Republicans are far more skeptical of “global warming” than of “climate change,” a study led by a University of Michigan psychologist found. Among Democrats, on the other hand, about 85 percent believe the planet is getting hotter and weather getting weirder, no matter which label you use.
Meanwhile, in the U.S. Congress, hearings continued about a bill to block the U.S. Environmental Protection Agency from protecting the environment—specifically, “from promulgating any regulation concerning, taking action relating to, or taking into consideration the emission of a greenhouse gas to address climate change, and for other purposes.” As Science showed in its live blogging of the bill’s most recent hearing, it centered not on policies, but on the science of climate change.
In China, though, the leaders appear to be taking climate change increasingly seriously. “The depletion, deterioration and exhaustion of resources and the worsening ecological environment have become bottlenecks and grave impediments to the nation’s economic and social development,” wrote China’s environment minister late last month. This week, China unveiled its latest five-year plan, with ambitious goals for boosting energy efficiency and the share of energy from sources other than fossil fuels—while also aiming for slower economic growth than in years past. But fossil fuels still loom large: “Oil security is the most important part of achieving energy security,” said China’s longtime former energy czar, Zhang Guobao.
Energy Crunch Seen on European Highways
In a move reminiscent of the 1970s energy crises that limited drivers to speeds of 55 miles per hour to conserve energy, Spain has lowered its speed limit from 120 to 110—kilometers an hour. (That’s 75 to 68 mph for us Americans.) Environmental writer George Monbiot indicates the U.K. should follow suit, since “the era of cheap and easy oil is long gone.”
In the past week, oil prices climbed still higher, as fierce fights continued in Libya, with Muammar Gaddafi’s forces making air raids on the eastern city of Ras Lanuf, setting ablaze its oil facility. To comply with U.S. sanctions, Exxon stopped its trade with Libya.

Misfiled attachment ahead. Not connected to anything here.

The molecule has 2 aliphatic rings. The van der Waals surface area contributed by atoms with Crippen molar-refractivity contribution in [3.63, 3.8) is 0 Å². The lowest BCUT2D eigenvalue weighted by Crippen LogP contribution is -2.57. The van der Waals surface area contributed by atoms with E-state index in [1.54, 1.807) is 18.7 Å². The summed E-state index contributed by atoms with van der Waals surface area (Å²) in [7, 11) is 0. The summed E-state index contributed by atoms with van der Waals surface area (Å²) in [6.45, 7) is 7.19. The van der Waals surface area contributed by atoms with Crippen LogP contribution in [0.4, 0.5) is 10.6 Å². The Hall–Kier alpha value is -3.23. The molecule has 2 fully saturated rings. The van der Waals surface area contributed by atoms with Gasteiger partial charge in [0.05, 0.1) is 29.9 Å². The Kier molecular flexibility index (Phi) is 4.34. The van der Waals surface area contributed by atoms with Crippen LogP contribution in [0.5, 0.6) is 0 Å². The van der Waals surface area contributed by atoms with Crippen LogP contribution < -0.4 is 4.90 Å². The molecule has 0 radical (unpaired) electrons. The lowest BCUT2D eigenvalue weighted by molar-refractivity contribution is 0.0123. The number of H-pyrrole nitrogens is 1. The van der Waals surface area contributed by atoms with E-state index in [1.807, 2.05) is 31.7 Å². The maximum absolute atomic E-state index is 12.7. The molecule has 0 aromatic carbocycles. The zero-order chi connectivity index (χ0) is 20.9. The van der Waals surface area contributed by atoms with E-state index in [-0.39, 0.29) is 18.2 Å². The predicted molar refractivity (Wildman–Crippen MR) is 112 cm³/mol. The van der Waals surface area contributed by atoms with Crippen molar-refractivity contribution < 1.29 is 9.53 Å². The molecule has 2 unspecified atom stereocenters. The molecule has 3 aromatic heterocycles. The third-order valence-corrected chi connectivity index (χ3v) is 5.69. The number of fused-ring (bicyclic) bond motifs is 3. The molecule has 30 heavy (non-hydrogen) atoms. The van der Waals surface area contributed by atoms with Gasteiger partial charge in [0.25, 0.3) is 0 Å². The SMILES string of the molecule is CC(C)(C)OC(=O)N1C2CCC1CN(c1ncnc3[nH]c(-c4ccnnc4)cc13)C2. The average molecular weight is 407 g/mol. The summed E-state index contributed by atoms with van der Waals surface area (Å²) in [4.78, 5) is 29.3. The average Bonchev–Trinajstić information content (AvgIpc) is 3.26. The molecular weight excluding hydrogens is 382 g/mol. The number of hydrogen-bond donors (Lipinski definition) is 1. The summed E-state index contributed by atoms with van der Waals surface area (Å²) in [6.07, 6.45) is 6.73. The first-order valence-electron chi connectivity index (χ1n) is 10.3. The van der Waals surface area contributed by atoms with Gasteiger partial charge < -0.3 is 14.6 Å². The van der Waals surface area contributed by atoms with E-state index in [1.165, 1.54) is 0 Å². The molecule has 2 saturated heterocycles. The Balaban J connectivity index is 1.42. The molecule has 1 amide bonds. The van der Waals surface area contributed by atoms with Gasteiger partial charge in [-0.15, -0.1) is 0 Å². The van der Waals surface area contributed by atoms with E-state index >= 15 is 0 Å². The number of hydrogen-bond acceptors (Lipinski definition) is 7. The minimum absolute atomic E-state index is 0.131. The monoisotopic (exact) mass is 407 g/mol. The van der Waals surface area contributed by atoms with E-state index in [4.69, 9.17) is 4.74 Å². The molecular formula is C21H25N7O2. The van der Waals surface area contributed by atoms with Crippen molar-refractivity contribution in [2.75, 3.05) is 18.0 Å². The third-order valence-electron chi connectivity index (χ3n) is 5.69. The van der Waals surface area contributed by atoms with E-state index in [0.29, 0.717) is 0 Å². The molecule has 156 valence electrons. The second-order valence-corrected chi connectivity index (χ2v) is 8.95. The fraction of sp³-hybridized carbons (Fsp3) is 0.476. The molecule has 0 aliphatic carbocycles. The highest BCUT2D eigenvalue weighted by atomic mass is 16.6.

At a major oil meeting in Houston, several industry leaders tried to dispel fears of a global drop in oil production. However, at the meeting, the CEO of Kuwait Energy Co., Sara Akbar, said the protests and fighting are unlikely to end soon. “This bug that is growing in the air is very contagious, and everyone is getting it,” Akbar said.
Soaring Gas Prices: Here to Stay?
Get used to gas station owners putting up signs replacing the usual prices for various grades of gas with: “ARM, LEG, BOTH.” The U.S. Energy Information Agency (EIA) said high oil prices are here to stay—at least for this year. They revised upward the predicted prices for the year, saying oil would average $3.70 a gallon at the pump, and $102 a barrel on the world market. If true, that would be an all-time high for the average annual price, breaking the record set in 2008.
These high prices spurred several Democrats to call for the White House to tap into the Strategic Petroleum Reserve, meant for big emergencies. The reserves are stored largely in underground salt caverns, a LiveScience primer explains. According to EIA statistics, the Reserve’s roughly 727 million barrels of oil are the equivalent of only two months of U.S. oil imports.
Warnings came from many corners that high oil prices could stall the global economic recovery. But The Hill reports some U.S. senators hope the high oil prices will revive a bipartisan energy bill “gang,” which in 2008 aimed to boost U.S. oil production and spur development of clean energy.
Meanwhile, Europe and Australia forged ahead with plans to battle climate change and dependence on fossil fuels. The European Union’s climate change commissioner published a long-awaited roadmap for how the member countries could cut emissions cost-effectively, calling for a 25 percent cut (that’s below 1990 levels) by 2020. But the European Union looks likely to miss targets for improving energy efficiency—one of the main ways of cutting emissions. Australia’s Prime Minister, Julia Gillard, has vowed to push ahead with plans to put a price on carbon emissions.
Climate-Sensing Satellite Takes Dive for NASA … Again
A NASA satellite named Glory failed in its launch and fell into the Pacific Ocean, which spelled the end of the $424-million project. One of its main tasks would have been monitoring aerosols—tiny droplets in the atmosphere—to determine their affect on the Earth’s climate. In 2009, another climate-sensing satellite riding on the same type of rocket, called a Taurus XL, met the same fate, due to the identical problem: a door on the side of the rocket failed to open and release the satellite.
The Climate Post offers a rundown of the week in climate and energy news. It is produced each Thursday by Duke University’s Nicholas Institute for Environmental Policy Solutions.